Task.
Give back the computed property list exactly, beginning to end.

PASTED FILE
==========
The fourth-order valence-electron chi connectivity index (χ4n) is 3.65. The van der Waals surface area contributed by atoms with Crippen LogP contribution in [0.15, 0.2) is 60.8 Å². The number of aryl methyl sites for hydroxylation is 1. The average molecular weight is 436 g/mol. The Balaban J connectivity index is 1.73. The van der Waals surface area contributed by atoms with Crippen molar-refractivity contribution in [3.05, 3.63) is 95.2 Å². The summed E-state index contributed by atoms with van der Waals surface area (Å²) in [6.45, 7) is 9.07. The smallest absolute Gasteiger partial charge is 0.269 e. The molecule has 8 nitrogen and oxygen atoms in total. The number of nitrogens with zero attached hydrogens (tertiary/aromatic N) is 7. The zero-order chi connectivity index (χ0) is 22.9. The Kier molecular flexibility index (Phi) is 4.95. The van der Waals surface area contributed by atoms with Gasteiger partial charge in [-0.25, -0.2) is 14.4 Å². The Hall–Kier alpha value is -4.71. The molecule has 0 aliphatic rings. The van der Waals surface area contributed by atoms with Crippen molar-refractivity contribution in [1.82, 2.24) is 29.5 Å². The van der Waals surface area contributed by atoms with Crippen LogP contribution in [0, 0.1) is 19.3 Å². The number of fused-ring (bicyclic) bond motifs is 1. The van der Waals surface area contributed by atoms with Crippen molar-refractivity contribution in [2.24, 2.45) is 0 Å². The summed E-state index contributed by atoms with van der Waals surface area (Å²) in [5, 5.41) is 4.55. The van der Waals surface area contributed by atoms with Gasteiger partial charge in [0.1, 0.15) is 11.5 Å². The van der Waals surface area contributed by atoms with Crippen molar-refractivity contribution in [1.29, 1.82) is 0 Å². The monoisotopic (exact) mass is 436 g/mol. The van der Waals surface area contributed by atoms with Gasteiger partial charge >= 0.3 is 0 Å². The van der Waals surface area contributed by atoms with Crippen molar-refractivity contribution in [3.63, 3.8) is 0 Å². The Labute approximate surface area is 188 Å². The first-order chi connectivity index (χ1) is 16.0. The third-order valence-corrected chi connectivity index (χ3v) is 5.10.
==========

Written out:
The fourth-order valence-electron chi connectivity index (χ4n) is 3.65. The van der Waals surface area contributed by atoms with Crippen LogP contribution in [0.15, 0.2) is 60.8 Å². The number of aryl methyl sites for hydroxylation is 1. The average molecular weight is 436 g/mol. The Balaban J connectivity index is 1.73. The van der Waals surface area contributed by atoms with Crippen molar-refractivity contribution in [3.05, 3.63) is 95.2 Å². The summed E-state index contributed by atoms with van der Waals surface area (Å²) in [6.45, 7) is 9.07. The smallest absolute Gasteiger partial charge is 0.269 e. The molecule has 8 nitrogen and oxygen atoms in total. The number of nitrogens with zero attached hydrogens (tertiary/aromatic N) is 7. The zero-order chi connectivity index (χ0) is 22.9. The Kier molecular flexibility index (Phi) is 4.95. The van der Waals surface area contributed by atoms with Gasteiger partial charge in [-0.25, -0.2) is 14.4 Å². The Hall–Kier alpha value is -4.71. The molecule has 0 aliphatic rings. The van der Waals surface area contributed by atoms with Crippen molar-refractivity contribution in [1.82, 2.24) is 29.5 Å². The van der Waals surface area contributed by atoms with Crippen LogP contribution in [0, 0.1) is 19.3 Å². The number of fused-ring (bicyclic) bond motifs is 1. The van der Waals surface area contributed by atoms with Crippen molar-refractivity contribution in [2.24, 2.45) is 0 Å². The summed E-state index contributed by atoms with van der Waals surface area (Å²) in [5, 5.41) is 4.55. The van der Waals surface area contributed by atoms with Gasteiger partial charge in [0.1, 0.15) is 11.5 Å². The van der Waals surface area contributed by atoms with Crippen molar-refractivity contribution in [1.29, 1.82) is 0 Å². The monoisotopic (exact) mass is 436 g/mol. The van der Waals surface area contributed by atoms with Gasteiger partial charge >= 0.3 is 0 Å². The van der Waals surface area contributed by atoms with Crippen molar-refractivity contribution in [3.63, 3.8) is 0 Å². The Labute approximate surface area is 188 Å². The first-order chi connectivity index (χ1) is 16.0. The third-order valence-corrected chi connectivity index (χ3v) is 5.10.